Brian Soash headshot photo

Brian Soash

Lead Science Communication Fellow
Educator Community Leader
Science Friday

Tell us about your work/research. What kinds of things do you do?

I work as Science Friday's Educator Community Leader. This means I get to work with amazing educators and partners all over the country to create educational resources that are accessible and relevant to current research. I also help coordinate Science Friday's Educator Collaborative Program where teachers from all over apply to create resources based off of Science Friday media that show off their innovative teaching styles. I travel to schools and conferences to lead professional development and share all the great resources Science Friday has to offer. I'm grateful to be able to work for an organization that helps bridge the gap between the amazing things happening in STEM fields and making the protocol, research, and data free and accessible to teachers and students anywhere.

What sparked your initial interest in your career?

I started my career as a teacher and that was born out of a passion for seeing students grow and get excited about things that I'm passionate about. I sincerely enjoy helping students find a passion they didn't know they had before or growing the one they already had. I think kids can do anything and I enjoy being able to help them achieve those goals they may have never thought were realistic for them. I didn't always enjoy school when I was younger and I've made it my passion and goal to be able to make learning relevant, connected to current research, inquiry-based, and active. Being a teacher and now as Science Friday's Educator Community Leader allows me to do that with teachers and students all over.

Who influenced you or encouraged you the most?

I've been inspired by my former colleagues and administrators who were willing to go above and beyond time and time again to make life-changing moments happen for students.

What element of your work/study do you think is the most fascinating?

I think being on the forefront of creating resources that take data from the field and putting it into an accessible form for educators is so fascinating. In my role, I get to do this myself, help other teachers do it, and see the ways other educators do it. It gives me the opportunity to continually grow as an educator. 

What other jobs led you to your current career?

I've been fortunate enough to work in schools all over the country. I've worked as a 5th, 6th, 7th, and 8th-grade math and science teacher in Ohio, North Carolina, and Georgia. I've also served as a middle school and high school track and cross country coach as well as a STEM Program Coordinator. Being able to work in so many setting and in so many capacities has given me a lot of insight into the many different ways to educate students and make them make personal connections to what they're learning.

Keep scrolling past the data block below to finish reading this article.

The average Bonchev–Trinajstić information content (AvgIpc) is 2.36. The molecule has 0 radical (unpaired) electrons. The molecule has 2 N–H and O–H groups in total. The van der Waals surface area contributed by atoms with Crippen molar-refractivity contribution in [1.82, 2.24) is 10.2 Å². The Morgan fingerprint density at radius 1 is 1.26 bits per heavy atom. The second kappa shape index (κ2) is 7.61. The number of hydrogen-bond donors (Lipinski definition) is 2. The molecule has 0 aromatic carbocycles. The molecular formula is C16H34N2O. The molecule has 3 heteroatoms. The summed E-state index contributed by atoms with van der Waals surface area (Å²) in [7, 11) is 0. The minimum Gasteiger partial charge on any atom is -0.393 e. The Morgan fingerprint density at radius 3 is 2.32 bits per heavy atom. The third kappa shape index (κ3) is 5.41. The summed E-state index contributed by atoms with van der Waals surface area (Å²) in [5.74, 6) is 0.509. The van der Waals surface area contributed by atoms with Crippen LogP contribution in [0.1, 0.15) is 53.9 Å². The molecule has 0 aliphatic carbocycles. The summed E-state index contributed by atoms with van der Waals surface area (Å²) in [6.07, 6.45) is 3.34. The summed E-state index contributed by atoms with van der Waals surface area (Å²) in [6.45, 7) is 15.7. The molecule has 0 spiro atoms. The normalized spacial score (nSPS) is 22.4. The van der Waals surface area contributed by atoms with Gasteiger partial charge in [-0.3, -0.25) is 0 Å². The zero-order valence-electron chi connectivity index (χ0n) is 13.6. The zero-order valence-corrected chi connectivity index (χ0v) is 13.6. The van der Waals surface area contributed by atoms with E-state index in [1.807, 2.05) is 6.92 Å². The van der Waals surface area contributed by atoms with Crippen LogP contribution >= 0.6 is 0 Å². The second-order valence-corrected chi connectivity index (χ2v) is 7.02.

What are your degrees and certifications?

I have a Bachelor of Science in Integrated Science Education and a Masters in Educational Leadership.

What are your hobbies?

I enjoy spending time with my family, running, biking, collecting video games, and piloting my own drone and ROV.

How did you get involved with the Nautilus Exploration Program?

In 2015 while working as a math and science teacher in Ohio I applied and was accepted as a Science Communication Fellow. Now I'm lucky enough to have been accepted to return as a lead fellow.

What advice would you give someone who wants to have a career like yours?

I would say if you want to be an educator, make sure you imagine that you or your son or daughter is in your own classroom. Your students deserve the best and so do you. Listen to your student's passions and interests than work relentlessly to involve the community and relevant topics to explore those ideas with your students. Go to conferences and work with your colleagues to create a culture of reflective pedagogy for yourself and those around you. Then don't be afraid to continue to work hard and overcome whatever barrier to make amazing opportunities happen whether it means staying up late, writing a grant, or going door to door for businesses to help fund a project. Be the teacher you wish you had.

"I'm incredibly excited to be a member of the Science Communication Fellowship, and go on expedition with the crew of the Nautilus. There are so many amazing things in science happening every day and I'm very proud to be a part of being able to take current data and research and share it with the world."


Brian participated in the following Ocean Exploration Trust expeditions: